Danelle Woo, Founder And Designer of Aijek, On Why She Has Decided To Give It All Up

Is this the end of the homegrown womenswear label?

Danelle Woo

Photo: Courtesy

Founded in 2009 by Danelle Woo, Aijek is a homegrown womenswear label that has been stocked at major department stores all over the world including Bloomingdale’s and Neiman Marcus, and last year turned over $3 million in global revenue. Now, the 40-year-old mother of one has decided to take a step back from it all in order to spend more time with her family. BAZAAR spoke to Woo about her decision and what the future hold for the designer.

What was the moment you decided taking a step back from Aijek was the right thing to do?

I believe as you journey through life, especially as a woman / mum /entrepreneur, your priorities change. Sitting back at my Shanghai home office 10 years ago with a crying child and no help, I would not have imagined where Aijek would be today. As with everything, success comes with a price tag. The punishing schedule of flying between cross-geographic offices and expanding Aijek’s international presence meant I was constantly away from my family and friends. There was little time to be with the people I love and care about, not to mention myself. Taking a break means I can now focus on myself and those around me who truly matters.

What was the hardest part about making the decision?

Aijek has been my life and soul for a decade. It was not an easy decision for me – particularly leaving a team I care about that has accompanied me through the hardest periods of running the business; from tight production deadlines, to sharing a laugh amidst designing for the latest season, or the heart racing seconds at the backstage before a runway. Aijek has brought me unimaginable possibilities to date. I am focused on the road ahead and am excited about where life will bring me next.

Aijek

Photo: Courtesy

Do you have any fears or concerns over stepping away from it all?

To be honest, most definitely! Many have asked me what my plans are, what I am going to do with the free time, if I plan to return to fashion or designing. At this point, there are no concrete plans to share. What I know is that I am really enjoying taking things down a notch and spending time with my son and my family. I have also started training for a marathon, planning for a trekking trip to Nepal and learning about investments and wealth management.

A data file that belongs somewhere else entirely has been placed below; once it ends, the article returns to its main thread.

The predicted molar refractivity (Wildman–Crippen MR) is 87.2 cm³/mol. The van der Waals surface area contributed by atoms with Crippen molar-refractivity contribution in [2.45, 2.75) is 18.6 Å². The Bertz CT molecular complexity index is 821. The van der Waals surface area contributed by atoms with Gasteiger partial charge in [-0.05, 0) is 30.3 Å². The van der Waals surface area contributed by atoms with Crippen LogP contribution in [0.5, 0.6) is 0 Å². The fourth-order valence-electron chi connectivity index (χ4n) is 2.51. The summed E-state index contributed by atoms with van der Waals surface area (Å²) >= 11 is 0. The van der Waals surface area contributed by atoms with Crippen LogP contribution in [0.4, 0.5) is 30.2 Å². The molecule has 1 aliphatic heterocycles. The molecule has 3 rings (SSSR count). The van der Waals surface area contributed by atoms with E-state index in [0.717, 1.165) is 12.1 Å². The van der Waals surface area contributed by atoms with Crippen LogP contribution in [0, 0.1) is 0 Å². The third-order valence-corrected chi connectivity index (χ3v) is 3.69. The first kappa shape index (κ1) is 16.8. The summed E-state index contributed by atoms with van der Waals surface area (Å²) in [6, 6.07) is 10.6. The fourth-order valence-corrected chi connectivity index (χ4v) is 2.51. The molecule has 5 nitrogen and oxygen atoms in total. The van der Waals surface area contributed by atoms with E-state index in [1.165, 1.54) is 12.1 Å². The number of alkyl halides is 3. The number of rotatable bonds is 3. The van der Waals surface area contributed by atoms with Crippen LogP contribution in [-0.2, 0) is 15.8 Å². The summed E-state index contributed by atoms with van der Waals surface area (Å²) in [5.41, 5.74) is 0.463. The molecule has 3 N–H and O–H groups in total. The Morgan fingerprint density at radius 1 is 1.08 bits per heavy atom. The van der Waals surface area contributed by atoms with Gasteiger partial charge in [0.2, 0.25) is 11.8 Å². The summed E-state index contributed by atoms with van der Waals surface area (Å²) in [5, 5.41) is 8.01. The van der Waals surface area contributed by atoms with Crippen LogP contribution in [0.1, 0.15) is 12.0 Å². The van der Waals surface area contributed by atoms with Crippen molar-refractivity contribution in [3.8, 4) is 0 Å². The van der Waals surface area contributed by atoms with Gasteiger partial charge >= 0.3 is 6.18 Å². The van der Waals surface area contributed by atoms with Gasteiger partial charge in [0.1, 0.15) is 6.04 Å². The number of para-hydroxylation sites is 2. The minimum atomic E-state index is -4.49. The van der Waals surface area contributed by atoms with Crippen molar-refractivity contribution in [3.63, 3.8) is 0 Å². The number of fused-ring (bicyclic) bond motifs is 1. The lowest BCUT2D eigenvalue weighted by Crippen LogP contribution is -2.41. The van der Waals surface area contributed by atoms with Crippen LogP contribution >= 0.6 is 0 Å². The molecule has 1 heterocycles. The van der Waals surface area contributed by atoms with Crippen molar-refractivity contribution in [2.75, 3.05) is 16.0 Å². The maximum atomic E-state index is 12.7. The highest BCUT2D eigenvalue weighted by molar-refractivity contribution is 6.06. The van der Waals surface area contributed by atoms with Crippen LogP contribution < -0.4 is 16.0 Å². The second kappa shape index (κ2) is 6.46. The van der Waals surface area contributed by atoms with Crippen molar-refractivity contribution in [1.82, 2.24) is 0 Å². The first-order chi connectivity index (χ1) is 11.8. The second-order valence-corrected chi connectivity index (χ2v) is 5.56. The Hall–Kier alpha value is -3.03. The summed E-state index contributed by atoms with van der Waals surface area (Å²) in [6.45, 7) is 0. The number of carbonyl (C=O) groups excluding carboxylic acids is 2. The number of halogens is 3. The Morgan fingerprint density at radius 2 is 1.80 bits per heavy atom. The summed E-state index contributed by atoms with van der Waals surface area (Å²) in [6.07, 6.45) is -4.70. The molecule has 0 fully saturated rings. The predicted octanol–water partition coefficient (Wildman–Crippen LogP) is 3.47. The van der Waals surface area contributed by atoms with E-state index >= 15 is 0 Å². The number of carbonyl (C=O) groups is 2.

How does your family feel about it?

My son Kai, who is 11 years old, and I drove out to Macdonald’s for a late snack on one of those nights he couldn’t sleep. Seven years ago I had asked Kai if he would like me to stop working and spend more time with him. Obviously he was jumping with joy. That night, I asked him the same question. He was quiet for a while, then he replied that it was not his decision to make and he would support me in whatever I decided. He suggested we do a pros and cons list and when there wasn’t enough space at the cons column, he said the answer seemed pretty clear.

Aijek

Photo: Courtesy

What is the status of the label currently?

We are experiencing a spike in sales since the news has been out, mainly from Aijek regular shoppers and fans stocking up on their favorite styles in difference colours or styles they don’t already have. Aijek continues to be sold at Tangs Orchard from now to end May. Customers who wish to shop online can continue to do so as well.

What does the future hold for both Aijek and yourself?

Fashion is something I have loved since a young age. For me, it is about having an outlet to create something beautiful. I plan to continue designing and sketching, but now I can do so at my own time and pace. For Aijek, many love the brand for its laces, fit and classic designs. For me, it is my childhood dream come true. Who knows, Aijek might be back again one day.

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